How to Amaze Your People

The world is full of tribes. Some use words. Some use clicks. Some use clay. Some use ancient corn, harvest fruits, and wild locusts.

Whether you’re a metropolitan American or a rural Peruvian, you’ve got your tribes too. Social tribes. Media tribes. Startup tribes. In fact, the best entrepreneurs in the world all do one thing fantastically well: thrill their tribe. These tried-and-true tips will help you do exactly the same.

1. Listen fabulously.

People thrive off people who listen. Walls are torn down. Bridges are built. Partnerships are forged in the thick of it. Agatha Christie, who had a huge cultic following in her day, clearly got this. “An appreciative listener,” she explained, “is always stimulating.”

Yet even the best us are capable of missing the mark, of forfeiting the best opportunity in the world: the chance to listen. So practice like an Olympian. Learn to hear to what people say … how they say it … when they say it … what they fail to say.

Take deliberate steps. Enable comments on your blog. Create a cyber suggestion box. Host a weekly call-in talk program. Organize a bite-sized focus-group. Talk over coffee. Whatever you do, remember to actively listen to (yes, stimulate!) Your tribe regularly.

2. Dish the beef.

Good information is better than a Picasso. And no one gets this more than Eli Pariser. In a world of ever-increasing “secret” collection of personalized data, he wrote a startling 300-page book – The Filter Bubble – to reveal “what the Internet is hiding from you.”

Bright Simons, a native of Ghana, created a business to stop medicine fraud in developing nations. Currently operating in eight countries worldwide, the Pedigree Network lets people determine with a text message whether their medicine is legitimate.

Sojourners magazine recently published an article to hip its tribe to the corporate world next move: eyeing the earth’s public water sources – salivating at the chance to turn it into a billion dollar “pay-to-drink” commodity.

Follow Pariser, Simons, and Sojourner magazine’s example. Folks need to know what’s happening, preferably from an engaged tribal leader like you. Be forward-thinking. Be brave. Never skimp on a slab of good information.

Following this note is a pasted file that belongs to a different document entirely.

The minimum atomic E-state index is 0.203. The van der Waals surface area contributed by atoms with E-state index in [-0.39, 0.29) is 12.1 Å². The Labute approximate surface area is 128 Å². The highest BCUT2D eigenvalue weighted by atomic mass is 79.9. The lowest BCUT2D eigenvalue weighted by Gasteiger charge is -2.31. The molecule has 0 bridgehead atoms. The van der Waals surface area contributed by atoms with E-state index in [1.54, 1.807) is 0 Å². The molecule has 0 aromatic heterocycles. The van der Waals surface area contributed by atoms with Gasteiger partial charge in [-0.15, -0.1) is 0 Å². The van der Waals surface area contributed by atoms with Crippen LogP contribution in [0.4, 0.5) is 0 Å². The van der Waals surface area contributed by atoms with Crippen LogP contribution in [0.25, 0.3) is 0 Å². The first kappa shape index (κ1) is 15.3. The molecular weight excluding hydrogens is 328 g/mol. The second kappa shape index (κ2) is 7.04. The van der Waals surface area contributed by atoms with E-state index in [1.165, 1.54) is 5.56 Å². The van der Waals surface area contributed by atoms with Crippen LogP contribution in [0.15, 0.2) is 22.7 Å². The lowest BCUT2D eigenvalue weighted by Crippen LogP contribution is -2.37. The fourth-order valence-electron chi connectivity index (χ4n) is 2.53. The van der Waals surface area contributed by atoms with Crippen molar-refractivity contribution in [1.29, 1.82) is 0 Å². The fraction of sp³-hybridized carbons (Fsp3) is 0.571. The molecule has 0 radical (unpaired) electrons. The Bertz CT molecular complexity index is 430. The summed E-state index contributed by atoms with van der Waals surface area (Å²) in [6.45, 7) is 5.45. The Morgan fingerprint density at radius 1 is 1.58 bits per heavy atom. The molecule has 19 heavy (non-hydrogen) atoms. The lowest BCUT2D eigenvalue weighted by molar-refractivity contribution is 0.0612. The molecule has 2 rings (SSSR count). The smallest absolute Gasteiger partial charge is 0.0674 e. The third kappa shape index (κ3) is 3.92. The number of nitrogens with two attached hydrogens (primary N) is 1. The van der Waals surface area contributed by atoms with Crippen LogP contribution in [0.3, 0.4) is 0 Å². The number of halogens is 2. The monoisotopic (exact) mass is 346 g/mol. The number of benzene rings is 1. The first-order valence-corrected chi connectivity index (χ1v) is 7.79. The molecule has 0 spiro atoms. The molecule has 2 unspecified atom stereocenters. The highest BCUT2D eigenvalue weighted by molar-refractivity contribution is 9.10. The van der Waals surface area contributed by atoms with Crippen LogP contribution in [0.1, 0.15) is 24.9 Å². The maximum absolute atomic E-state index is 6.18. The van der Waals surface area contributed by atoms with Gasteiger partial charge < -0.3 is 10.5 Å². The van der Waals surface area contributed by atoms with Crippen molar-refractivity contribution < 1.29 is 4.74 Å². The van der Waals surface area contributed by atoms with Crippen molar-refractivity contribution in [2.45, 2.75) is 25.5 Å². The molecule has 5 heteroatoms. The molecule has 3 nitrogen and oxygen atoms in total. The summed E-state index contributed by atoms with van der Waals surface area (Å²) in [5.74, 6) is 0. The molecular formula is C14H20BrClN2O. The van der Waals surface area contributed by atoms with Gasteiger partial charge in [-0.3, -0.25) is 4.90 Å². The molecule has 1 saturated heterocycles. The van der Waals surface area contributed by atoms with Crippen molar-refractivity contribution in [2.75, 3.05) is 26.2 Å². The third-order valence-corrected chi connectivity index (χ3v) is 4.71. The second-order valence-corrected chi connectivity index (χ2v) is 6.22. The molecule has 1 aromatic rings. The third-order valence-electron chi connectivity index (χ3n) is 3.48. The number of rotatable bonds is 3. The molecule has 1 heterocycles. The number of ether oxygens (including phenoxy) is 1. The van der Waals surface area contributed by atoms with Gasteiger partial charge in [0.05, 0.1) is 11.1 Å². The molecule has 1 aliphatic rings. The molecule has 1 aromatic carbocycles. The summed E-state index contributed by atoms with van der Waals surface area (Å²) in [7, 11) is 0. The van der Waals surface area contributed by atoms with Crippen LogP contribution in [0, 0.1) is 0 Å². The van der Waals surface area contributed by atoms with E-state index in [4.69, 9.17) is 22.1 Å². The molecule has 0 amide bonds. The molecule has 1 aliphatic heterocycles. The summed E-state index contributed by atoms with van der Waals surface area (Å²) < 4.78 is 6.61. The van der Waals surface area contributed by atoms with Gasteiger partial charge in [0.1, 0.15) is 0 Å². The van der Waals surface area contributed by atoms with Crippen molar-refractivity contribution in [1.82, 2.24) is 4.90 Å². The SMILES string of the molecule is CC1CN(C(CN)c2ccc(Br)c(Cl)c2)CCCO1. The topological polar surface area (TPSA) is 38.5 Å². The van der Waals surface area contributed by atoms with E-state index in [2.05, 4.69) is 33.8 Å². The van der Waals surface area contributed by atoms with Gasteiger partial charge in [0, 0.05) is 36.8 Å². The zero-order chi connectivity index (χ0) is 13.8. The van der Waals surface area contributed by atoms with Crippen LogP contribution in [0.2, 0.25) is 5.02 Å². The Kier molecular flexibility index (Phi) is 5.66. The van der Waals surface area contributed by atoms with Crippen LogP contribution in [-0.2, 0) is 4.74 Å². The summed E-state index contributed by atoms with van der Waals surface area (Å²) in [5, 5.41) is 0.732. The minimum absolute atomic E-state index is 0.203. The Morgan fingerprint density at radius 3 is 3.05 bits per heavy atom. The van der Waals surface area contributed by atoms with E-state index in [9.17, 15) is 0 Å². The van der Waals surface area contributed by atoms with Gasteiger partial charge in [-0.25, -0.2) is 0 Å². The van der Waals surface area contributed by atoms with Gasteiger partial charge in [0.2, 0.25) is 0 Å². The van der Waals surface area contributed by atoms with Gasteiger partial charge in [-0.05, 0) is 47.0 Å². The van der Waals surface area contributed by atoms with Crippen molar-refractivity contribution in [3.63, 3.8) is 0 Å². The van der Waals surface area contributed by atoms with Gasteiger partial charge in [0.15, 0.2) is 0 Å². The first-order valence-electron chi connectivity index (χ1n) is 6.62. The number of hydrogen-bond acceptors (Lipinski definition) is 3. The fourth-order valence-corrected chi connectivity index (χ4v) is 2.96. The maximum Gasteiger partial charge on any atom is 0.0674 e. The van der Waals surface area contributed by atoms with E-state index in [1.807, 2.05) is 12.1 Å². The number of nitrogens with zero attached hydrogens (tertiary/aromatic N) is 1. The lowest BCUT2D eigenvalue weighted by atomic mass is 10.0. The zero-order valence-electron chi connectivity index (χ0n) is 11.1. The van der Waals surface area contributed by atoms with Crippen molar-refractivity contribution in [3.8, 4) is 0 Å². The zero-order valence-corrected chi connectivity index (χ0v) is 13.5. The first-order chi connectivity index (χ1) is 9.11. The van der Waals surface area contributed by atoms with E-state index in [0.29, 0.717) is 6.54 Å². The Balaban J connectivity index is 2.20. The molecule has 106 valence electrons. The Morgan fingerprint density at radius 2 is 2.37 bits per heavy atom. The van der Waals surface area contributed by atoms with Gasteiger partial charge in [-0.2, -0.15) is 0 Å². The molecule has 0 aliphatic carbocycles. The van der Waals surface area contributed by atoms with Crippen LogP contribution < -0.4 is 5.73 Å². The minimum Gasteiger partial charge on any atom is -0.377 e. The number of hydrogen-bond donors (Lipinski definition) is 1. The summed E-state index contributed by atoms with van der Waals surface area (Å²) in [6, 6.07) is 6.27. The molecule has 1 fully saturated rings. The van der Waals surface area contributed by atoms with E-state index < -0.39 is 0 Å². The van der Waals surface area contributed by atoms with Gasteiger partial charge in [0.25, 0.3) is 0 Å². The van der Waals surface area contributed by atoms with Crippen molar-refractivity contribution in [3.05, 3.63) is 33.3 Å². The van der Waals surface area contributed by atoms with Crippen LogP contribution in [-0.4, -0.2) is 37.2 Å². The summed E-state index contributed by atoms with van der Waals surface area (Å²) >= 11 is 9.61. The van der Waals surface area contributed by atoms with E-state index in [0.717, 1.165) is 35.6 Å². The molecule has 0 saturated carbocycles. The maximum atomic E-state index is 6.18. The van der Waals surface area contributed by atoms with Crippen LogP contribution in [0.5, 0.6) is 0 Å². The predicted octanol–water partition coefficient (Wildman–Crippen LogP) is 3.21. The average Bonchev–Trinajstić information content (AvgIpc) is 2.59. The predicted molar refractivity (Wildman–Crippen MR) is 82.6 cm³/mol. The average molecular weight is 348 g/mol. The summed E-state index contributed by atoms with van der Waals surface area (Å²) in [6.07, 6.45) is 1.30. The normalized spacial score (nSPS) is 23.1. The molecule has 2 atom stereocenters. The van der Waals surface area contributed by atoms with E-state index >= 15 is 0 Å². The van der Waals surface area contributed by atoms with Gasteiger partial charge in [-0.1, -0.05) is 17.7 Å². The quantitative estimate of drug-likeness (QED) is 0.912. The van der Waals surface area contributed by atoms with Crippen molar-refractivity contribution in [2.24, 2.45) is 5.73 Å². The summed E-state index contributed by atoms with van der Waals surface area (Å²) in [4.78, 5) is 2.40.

3. Bring the fireworks

What do Kaggle, YouNoodle, and Dwolla all have in common? They “wow” the socks off their tribes. And it’s not about rocket science.

For Kaggle, it’s about data science. A startup that marries “minds” to “matters”, Kaggle hosts online contests that allow the best and the brightest minds to solve hard-to-crack data problems. Able to enter from anywhere in the world, contestants are wowed not only by the sheer crank of the challenge, but also by the juicy rewards. (Think $ 6K or more, on average, per solution!).

YouNoodle builds competitions at the intersection of technologists and entrepreneurs. CEO Rebeca Hwang, much like Anthony Goldbloom of Kaggle, knows how to use her ‘noodle.’ Calling herself a “mega-connector” who helps make innovation happen, she’s got the right idea and the right platform: digital wonderment.

Ben Milne is educating business owners everywhere about unfair transaction fees – costing US merchants alone a total of $ 66.5 billion in 2012! His solution? Dwolla: a no-fuss, bank-connected payment system that charges only.25 cents for any transaction of $ 10 or more. Anything less is hilariously free – signaling many corner-stores and coffee-shops to make a mad dash for Dwolla. (Thanks, Ben!)

Truly: The list does not end here. Add your name today. Become a tribe-thriller and set your followers ablaze today. After all, this is not a job for the ‘Fantastic Four’. It’s a job for anyone who can lead with good listening, good information, and good innovation.

(Hint: That means you, Sherlock).

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